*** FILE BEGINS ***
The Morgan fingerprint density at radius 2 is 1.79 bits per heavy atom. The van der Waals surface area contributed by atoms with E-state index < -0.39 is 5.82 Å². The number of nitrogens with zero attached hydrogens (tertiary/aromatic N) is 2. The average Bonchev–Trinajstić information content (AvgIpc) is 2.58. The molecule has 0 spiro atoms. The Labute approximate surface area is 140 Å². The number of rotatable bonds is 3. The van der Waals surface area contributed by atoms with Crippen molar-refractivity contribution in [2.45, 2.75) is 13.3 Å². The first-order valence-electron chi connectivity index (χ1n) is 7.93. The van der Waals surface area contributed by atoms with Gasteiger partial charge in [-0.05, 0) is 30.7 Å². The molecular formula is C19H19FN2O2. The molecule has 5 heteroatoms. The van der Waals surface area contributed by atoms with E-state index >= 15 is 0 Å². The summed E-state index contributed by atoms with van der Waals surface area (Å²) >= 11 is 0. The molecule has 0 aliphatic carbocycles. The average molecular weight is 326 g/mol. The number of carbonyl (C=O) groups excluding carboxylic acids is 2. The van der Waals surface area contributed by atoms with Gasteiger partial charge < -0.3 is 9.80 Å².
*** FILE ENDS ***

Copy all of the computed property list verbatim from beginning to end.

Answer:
The Morgan fingerprint density at radius 2 is 1.79 bits per heavy atom. The van der Waals surface area contributed by atoms with E-state index < -0.39 is 5.82 Å². The number of nitrogens with zero attached hydrogens (tertiary/aromatic N) is 2. The average Bonchev–Trinajstić information content (AvgIpc) is 2.58. The molecule has 0 spiro atoms. The Labute approximate surface area is 140 Å². The number of rotatable bonds is 3. The van der Waals surface area contributed by atoms with Crippen molar-refractivity contribution in [2.45, 2.75) is 13.3 Å². The first-order valence-electron chi connectivity index (χ1n) is 7.93. The van der Waals surface area contributed by atoms with Gasteiger partial charge in [-0.05, 0) is 30.7 Å². The molecular formula is C19H19FN2O2. The molecule has 5 heteroatoms. The van der Waals surface area contributed by atoms with E-state index >= 15 is 0 Å². The summed E-state index contributed by atoms with van der Waals surface area (Å²) >= 11 is 0. The molecule has 0 aliphatic carbocycles. The average molecular weight is 326 g/mol. The number of carbonyl (C=O) groups excluding carboxylic acids is 2. The van der Waals surface area contributed by atoms with Gasteiger partial charge < -0.3 is 9.80 Å².